September 27, 2010

Mandelbaum book looks at America as ‘Frugal Superpower’

Michael Mandelbaum, the Christian A. Herter Professor of American Foreign Policy and director of the American Foreign Policy Program at SAIS, is the author of a new book, The Frugal Superpower: America’s Global Leadership in a Cash-Strapped Era, published in August by Public Affairs.

In The Frugal Superpower, Mandelbaum sees a looming, fundamental shift in the United States’ approach to foreign policy, one driven by economic factors, and makes the case that the country’s soaring deficits, fueled by the huge costs of the financial crash and of the nation’s entitlement programs—Social Security and health care—will compel a more modest American international presence in the 21st century.

The ultimate impact of the country’s restricted foreign policy on the rest of the world, he says, is likely to be significant.

Mandelbaum notes that “other countries have come to depend on a robust, ambitious and extensive American foreign policy” and have benefited greatly from the peacekeeping role the United States has taken around the world in the past half-century. No other country, he says, is ready to step in to fill the U.S.’s shoes. Yet Russia, China and Iran—all relatively deep-pocketed at the moment—have the capacity to disturb the current order, and have some motivation to do so.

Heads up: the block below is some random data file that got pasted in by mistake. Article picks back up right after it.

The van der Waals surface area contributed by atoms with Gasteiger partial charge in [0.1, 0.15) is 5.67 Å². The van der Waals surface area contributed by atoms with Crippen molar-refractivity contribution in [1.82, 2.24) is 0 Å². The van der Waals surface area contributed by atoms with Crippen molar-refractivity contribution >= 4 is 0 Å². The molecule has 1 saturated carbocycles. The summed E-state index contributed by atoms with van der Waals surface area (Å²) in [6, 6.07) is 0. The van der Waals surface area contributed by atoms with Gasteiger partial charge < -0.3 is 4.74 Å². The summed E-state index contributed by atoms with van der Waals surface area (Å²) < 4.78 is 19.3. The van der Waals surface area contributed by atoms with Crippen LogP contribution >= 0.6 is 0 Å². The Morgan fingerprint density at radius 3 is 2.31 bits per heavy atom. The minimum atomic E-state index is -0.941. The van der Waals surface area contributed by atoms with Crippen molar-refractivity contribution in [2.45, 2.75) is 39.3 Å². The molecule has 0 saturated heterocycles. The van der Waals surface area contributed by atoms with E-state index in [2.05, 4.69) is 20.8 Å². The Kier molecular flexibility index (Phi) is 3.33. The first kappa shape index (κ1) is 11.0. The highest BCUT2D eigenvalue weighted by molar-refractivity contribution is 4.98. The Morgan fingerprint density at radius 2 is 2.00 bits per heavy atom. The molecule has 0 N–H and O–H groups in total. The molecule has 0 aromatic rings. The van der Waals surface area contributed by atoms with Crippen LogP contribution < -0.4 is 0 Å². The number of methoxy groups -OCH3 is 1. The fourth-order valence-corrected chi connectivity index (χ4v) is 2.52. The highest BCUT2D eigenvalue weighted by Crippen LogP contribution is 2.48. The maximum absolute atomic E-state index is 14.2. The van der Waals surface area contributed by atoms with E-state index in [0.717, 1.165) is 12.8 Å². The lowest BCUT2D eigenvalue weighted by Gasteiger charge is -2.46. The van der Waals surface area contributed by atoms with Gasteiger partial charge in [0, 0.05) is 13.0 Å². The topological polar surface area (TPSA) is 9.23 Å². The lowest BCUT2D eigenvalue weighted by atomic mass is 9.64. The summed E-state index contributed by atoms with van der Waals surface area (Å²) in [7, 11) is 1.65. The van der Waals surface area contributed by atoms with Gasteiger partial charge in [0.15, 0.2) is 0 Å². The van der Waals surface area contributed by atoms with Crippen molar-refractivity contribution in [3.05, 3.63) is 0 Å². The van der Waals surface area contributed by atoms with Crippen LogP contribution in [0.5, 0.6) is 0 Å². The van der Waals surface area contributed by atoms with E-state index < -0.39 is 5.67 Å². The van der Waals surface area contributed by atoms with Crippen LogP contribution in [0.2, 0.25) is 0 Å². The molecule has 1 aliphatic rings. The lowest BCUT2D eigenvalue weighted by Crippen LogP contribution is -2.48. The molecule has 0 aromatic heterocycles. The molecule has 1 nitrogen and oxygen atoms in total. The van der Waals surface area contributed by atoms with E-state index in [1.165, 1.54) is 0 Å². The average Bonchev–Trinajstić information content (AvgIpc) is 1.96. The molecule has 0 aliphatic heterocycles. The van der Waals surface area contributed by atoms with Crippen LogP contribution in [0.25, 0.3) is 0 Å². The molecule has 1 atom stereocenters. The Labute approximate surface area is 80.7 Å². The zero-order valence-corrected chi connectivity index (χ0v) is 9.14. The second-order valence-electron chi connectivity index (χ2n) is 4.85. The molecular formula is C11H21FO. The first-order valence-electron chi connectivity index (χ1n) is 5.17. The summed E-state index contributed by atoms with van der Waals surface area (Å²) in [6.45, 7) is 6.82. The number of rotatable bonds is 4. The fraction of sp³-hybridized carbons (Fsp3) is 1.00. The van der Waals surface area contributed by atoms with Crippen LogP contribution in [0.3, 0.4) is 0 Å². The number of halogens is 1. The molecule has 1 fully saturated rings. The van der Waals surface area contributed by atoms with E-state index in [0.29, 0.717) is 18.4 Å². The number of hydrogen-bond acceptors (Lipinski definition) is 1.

Whether or not these countries choose to “take advantage of the new limits on American foreign policy is the most important question hanging over international relations in the second decade of the 21st century,” Mandelbaum writes.

He recommends a new policy, centered on a reduction in the nation’s dependence on imported oil, that can do for America and the world in this century what containment of the Soviet Union did in the last one.

In a recent column in The New York Times, Thomas L. Friedman called The Frugal Superpower “very timely,” and Christopher Caldwell, reviewing the book in the Financial Times, described it as “reasonable and clear.” George Walden, writing in the London Observer, termed it “cool and concise.” In the Huntington (West Virginia) News, David M. Kinchen wrote of The Frugal Superpower, “I hope that President Barack Obama and his Cabinet and advisers and Congress will follow the sensible policies advocated by its author.”

Mandelbaum, who is considered one of America’s leading foreign policy thinkers, is the author of 11 previous books, including The Ideas That Conquered the World, The Case for Goliath and Democracy’s Good Name.